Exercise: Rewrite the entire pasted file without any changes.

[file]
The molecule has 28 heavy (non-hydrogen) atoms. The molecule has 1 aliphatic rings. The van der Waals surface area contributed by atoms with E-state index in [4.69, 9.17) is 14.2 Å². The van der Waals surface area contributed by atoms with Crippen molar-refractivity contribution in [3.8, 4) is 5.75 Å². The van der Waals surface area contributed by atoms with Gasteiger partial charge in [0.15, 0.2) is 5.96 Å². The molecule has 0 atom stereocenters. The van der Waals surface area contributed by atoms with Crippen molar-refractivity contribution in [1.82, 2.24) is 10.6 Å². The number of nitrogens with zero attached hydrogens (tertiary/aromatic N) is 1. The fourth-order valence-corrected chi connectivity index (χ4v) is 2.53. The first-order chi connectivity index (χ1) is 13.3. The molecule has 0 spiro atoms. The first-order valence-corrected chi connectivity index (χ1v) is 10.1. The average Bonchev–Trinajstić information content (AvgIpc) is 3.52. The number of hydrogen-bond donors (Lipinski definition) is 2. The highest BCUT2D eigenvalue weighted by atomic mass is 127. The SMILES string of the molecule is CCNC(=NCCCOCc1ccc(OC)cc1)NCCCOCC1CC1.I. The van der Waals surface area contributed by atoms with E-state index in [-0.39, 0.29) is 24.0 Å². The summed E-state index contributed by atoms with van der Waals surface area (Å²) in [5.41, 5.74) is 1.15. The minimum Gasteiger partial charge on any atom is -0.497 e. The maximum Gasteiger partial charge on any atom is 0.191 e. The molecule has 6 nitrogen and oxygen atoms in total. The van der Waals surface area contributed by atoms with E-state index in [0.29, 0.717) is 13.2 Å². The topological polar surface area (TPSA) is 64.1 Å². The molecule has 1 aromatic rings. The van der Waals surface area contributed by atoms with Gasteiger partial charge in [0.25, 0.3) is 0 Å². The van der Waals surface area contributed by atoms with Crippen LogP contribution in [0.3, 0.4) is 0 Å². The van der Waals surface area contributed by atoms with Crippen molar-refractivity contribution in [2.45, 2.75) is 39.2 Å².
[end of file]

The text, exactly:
The molecule has 28 heavy (non-hydrogen) atoms. The molecule has 1 aliphatic rings. The van der Waals surface area contributed by atoms with E-state index in [4.69, 9.17) is 14.2 Å². The van der Waals surface area contributed by atoms with Crippen molar-refractivity contribution in [3.8, 4) is 5.75 Å². The van der Waals surface area contributed by atoms with Gasteiger partial charge in [0.15, 0.2) is 5.96 Å². The molecule has 0 atom stereocenters. The van der Waals surface area contributed by atoms with Crippen molar-refractivity contribution in [1.82, 2.24) is 10.6 Å². The number of nitrogens with zero attached hydrogens (tertiary/aromatic N) is 1. The fourth-order valence-corrected chi connectivity index (χ4v) is 2.53. The first-order chi connectivity index (χ1) is 13.3. The molecule has 0 spiro atoms. The first-order valence-corrected chi connectivity index (χ1v) is 10.1. The average Bonchev–Trinajstić information content (AvgIpc) is 3.52. The number of hydrogen-bond donors (Lipinski definition) is 2. The highest BCUT2D eigenvalue weighted by atomic mass is 127. The SMILES string of the molecule is CCNC(=NCCCOCc1ccc(OC)cc1)NCCCOCC1CC1.I. The van der Waals surface area contributed by atoms with E-state index in [-0.39, 0.29) is 24.0 Å². The summed E-state index contributed by atoms with van der Waals surface area (Å²) in [5.41, 5.74) is 1.15. The minimum Gasteiger partial charge on any atom is -0.497 e. The maximum Gasteiger partial charge on any atom is 0.191 e. The molecule has 6 nitrogen and oxygen atoms in total. The van der Waals surface area contributed by atoms with E-state index in [0.29, 0.717) is 13.2 Å². The topological polar surface area (TPSA) is 64.1 Å². The molecule has 1 aromatic rings. The van der Waals surface area contributed by atoms with Gasteiger partial charge in [0.25, 0.3) is 0 Å². The van der Waals surface area contributed by atoms with Crippen LogP contribution in [0.3, 0.4) is 0 Å². The van der Waals surface area contributed by atoms with Crippen molar-refractivity contribution in [2.45, 2.75) is 39.2 Å².